CHARLOTTE, North Carolina, February 17, 2015 – At long last two journalists have arrived at the realization, that ISIS is indeed Islam.
It has taken a long time to arrive at that determination by two members of the media. One writer, Graeme Wood of the Atlantic, is considerably more eloquent in his analysis than Keven Stevins of Red State, but they both arrived at the same general conclusion .
Stevens gets there by asking familiar questions about “where are the Muslim protests against ISIS” and “why is the Muslim street silent.”
He takes a back-door approach by asking “what could be a greater insult to Islam than to put up a state, call it the Islamic state, and then perform every form of barbaric butchery, every crime against humanity, and every form of evil you could possibly imagine?”
Stevens is on the right track, but his comments derail by taking the traditional point of view that Islam is something other than what ISIS portrays itself to be.
His analysis more or less rights itself with the conclusion that if Muslims do not speak out, then they must be complicit.
“The existence and naming of the Islamic State should be the greatest libel of Islam anyone has perpetrated in this century,” writes Stevens.
“What can we conclude? That Muslims worldwide believe the behavior of the Islamic State is neither an insult to, nor is it incompatible with, a statement of Islamic faith?”
Graeme Wood of the Atlantic has a deeper perspective that takes Stevens’ ideas to another level.
Quoting Major General Michael K. Nagata, the Special Operations commander for the United States in the Middle East, Wood writes that Nagata has no illusions that we have yet to understand the “appeal” of the Islamic State. Said Nagata, “We have not defeated the idea. We don’t even understand the idea.”
Any way you look at that statement, it is a direct contradiction of everything we have been told from the White House.
But Wood carries his analysis further with a simple yet convincing explanation of the comparisons between ISIS and Islam.
He begins with the basic claim that the ISIS “state rejects peace as a matter of principle; that it hungers for genocide; that its religious views make it constitutionally incapable of certain types of change, even if that change might ensure its survival [emphasis added]; and that it considers itself a harbinger of—and headline player in—the imminent end of the world.”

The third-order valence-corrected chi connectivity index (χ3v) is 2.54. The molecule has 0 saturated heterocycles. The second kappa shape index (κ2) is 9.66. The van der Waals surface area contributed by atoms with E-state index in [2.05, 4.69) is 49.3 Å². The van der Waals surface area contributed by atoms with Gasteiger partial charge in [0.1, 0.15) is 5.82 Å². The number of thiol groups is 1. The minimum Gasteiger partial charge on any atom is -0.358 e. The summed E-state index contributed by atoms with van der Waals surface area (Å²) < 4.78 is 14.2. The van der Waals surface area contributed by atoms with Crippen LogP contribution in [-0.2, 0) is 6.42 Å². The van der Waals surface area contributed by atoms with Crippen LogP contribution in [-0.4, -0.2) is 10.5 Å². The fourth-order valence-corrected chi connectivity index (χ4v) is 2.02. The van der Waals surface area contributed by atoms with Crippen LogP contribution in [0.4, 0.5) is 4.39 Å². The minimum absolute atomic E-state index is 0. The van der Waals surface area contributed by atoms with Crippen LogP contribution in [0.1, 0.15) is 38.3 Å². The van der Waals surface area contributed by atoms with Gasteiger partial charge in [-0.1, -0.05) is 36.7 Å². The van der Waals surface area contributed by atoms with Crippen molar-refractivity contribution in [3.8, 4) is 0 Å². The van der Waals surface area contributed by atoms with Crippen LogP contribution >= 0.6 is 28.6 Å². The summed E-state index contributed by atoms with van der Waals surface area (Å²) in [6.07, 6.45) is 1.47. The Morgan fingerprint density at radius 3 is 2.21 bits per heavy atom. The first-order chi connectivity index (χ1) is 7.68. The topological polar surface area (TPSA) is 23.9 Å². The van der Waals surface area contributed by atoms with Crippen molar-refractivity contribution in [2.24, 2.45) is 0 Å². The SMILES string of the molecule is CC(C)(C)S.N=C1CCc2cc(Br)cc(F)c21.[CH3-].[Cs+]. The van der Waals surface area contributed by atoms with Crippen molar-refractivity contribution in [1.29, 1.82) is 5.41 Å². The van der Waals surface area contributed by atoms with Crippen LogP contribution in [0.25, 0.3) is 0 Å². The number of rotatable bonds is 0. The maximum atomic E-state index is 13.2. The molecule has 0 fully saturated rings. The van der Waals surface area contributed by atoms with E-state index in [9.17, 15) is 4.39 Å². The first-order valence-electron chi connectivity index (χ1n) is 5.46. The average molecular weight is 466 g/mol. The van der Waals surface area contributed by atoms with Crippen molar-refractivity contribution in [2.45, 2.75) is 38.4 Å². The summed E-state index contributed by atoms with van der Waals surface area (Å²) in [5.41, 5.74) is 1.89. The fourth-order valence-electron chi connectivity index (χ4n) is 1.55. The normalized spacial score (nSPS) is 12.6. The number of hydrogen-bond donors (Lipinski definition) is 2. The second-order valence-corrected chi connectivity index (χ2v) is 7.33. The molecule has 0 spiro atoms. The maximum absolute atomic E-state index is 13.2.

In the latest issue of Dabiq, the Islamic State’s online magazine, ISIS makes precisely the same point to its readers.
What Wood concludes next is frightening because it demonstrates that there are viable means of defeating ISIS though the West fails to recognize them.
ISIS “follows a distinctive variety of Islam whose beliefs about the path to the Day of Judgment matter to its strategy, and can help the West know its enemy and predict its behavior,” says Wood.
The key here is that Islamic extremists play this game with reckless abandon against the West because they understand “how” we play it. Yet, the Koran provides a detailed road map for the war against Islamic jihad and the West ignores it.
“We have misunderstood the nature of the Islamic State in at least two ways,” Graeme writes. “First, we tend to see jihadism as monolithic, and to apply the logic of al Qaeda to an organization that has decisively eclipsed it. Bin Laden viewed his terrorism as a prologue to a caliphate he did not expect to see in his lifetime. The Islamic State, by contrast, requires territory to remain legitimate, and a top-down structure to rule it. (Its bureaucracy is divided into civil and military arms, and its territory into provinces.)
“We are misled in a second way, by a well-intentioned but dishonest campaign to deny the Islamic State’s medieval religious nature [emphasis added]. Bin Laden corporatized terror and franchised it out. His foot soldiers navigated the modern world confidently. On Mohammad Atta’s last full day of life, he shopped at Walmart and ate dinner at Pizza Hut,” Wood points out.
The West lives in a 21st century world and therefore attempts to assign contemporary motives to the Islamic State. ISIS, on the other hand, may exist in the modern world, but its philosophies still reside in the 7th century.
“That jihadists are modern secular people, with modern political concerns, wearing medieval religious disguise—and make it fit the Islamic State,” explains Wood. “In fact, much of what the group does looks nonsensical except in light of a sincere, carefully considered commitment to returning civilization to a seventh-century legal environment, and ultimately to bringing about the apocalypse.”
Wood then adds, “they insist that they will not—cannot—waver from governing precepts that were embedded in Islam by the Prophet Muhammad and his earliest followers. They often speak in codes and allusions that sound odd or old-fashioned to non-Muslims, but refer to specific traditions and texts of early Islam.”
And finally, Graeme Wood adds the “kicker” with the most important statement of all, “The reality is that the Islamic State is Islamic. Very Islamic [emphasis added]. Yes, it has attracted psychopaths and adventure seekers, drawn largely from the disaffected populations of the Middle East and Europe. But the religion preached by its most ardent followers derives from coherent and even learned interpretations of Islam” [emphasis added].
Once the West and Barack Obama understand that, which they seemingly never will, the war against Islamic jihad and global terror can be waged with a true opportunity for victory.
Bob Taylor has been traveling the world for more than 30 years as a writer and award winning television producer focusing on international events, people and cultures around the globe.
Taylor is founder of The Magellan Travel Club (www.MagellanTravelClub.com)
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